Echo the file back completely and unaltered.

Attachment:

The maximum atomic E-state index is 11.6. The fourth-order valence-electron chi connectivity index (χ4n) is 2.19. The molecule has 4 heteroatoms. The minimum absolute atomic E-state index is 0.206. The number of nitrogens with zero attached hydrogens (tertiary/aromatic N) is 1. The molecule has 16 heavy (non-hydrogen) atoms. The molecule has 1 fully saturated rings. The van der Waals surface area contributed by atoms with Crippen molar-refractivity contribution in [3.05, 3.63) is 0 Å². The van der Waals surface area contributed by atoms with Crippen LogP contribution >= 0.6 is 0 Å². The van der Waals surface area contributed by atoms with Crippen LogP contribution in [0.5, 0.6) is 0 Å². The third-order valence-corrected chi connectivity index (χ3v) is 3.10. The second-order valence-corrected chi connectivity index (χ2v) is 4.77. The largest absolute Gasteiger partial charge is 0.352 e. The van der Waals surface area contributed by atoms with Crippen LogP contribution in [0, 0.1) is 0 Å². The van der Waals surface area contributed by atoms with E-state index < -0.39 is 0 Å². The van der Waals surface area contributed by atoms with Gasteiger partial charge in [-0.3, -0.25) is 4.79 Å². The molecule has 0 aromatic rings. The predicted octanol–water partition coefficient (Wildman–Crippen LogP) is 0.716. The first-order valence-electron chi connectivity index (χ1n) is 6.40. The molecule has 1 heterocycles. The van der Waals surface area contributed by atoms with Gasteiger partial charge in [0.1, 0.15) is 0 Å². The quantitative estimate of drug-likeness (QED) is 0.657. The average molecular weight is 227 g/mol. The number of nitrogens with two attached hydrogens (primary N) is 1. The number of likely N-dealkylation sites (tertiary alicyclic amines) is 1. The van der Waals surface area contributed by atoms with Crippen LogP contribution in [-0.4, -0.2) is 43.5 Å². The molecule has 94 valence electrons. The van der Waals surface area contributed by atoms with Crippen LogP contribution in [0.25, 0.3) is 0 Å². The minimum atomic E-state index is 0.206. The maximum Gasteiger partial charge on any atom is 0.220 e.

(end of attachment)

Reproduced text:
The maximum atomic E-state index is 11.6. The fourth-order valence-electron chi connectivity index (χ4n) is 2.19. The molecule has 4 heteroatoms. The minimum absolute atomic E-state index is 0.206. The number of nitrogens with zero attached hydrogens (tertiary/aromatic N) is 1. The molecule has 16 heavy (non-hydrogen) atoms. The molecule has 1 fully saturated rings. The van der Waals surface area contributed by atoms with Crippen molar-refractivity contribution in [3.05, 3.63) is 0 Å². The van der Waals surface area contributed by atoms with Crippen LogP contribution >= 0.6 is 0 Å². The van der Waals surface area contributed by atoms with Crippen LogP contribution in [0.5, 0.6) is 0 Å². The third-order valence-corrected chi connectivity index (χ3v) is 3.10. The second-order valence-corrected chi connectivity index (χ2v) is 4.77. The largest absolute Gasteiger partial charge is 0.352 e. The van der Waals surface area contributed by atoms with Crippen LogP contribution in [0, 0.1) is 0 Å². The van der Waals surface area contributed by atoms with E-state index < -0.39 is 0 Å². The van der Waals surface area contributed by atoms with Gasteiger partial charge in [-0.3, -0.25) is 4.79 Å². The molecule has 0 aromatic rings. The predicted octanol–water partition coefficient (Wildman–Crippen LogP) is 0.716. The first-order valence-electron chi connectivity index (χ1n) is 6.40. The molecule has 1 heterocycles. The van der Waals surface area contributed by atoms with Gasteiger partial charge in [0.1, 0.15) is 0 Å². The quantitative estimate of drug-likeness (QED) is 0.657. The average molecular weight is 227 g/mol. The number of nitrogens with two attached hydrogens (primary N) is 1. The number of likely N-dealkylation sites (tertiary alicyclic amines) is 1. The van der Waals surface area contributed by atoms with Crippen LogP contribution in [-0.4, -0.2) is 43.5 Å². The molecule has 94 valence electrons. The van der Waals surface area contributed by atoms with Crippen LogP contribution in [0.25, 0.3) is 0 Å². The minimum atomic E-state index is 0.206. The maximum Gasteiger partial charge on any atom is 0.220 e.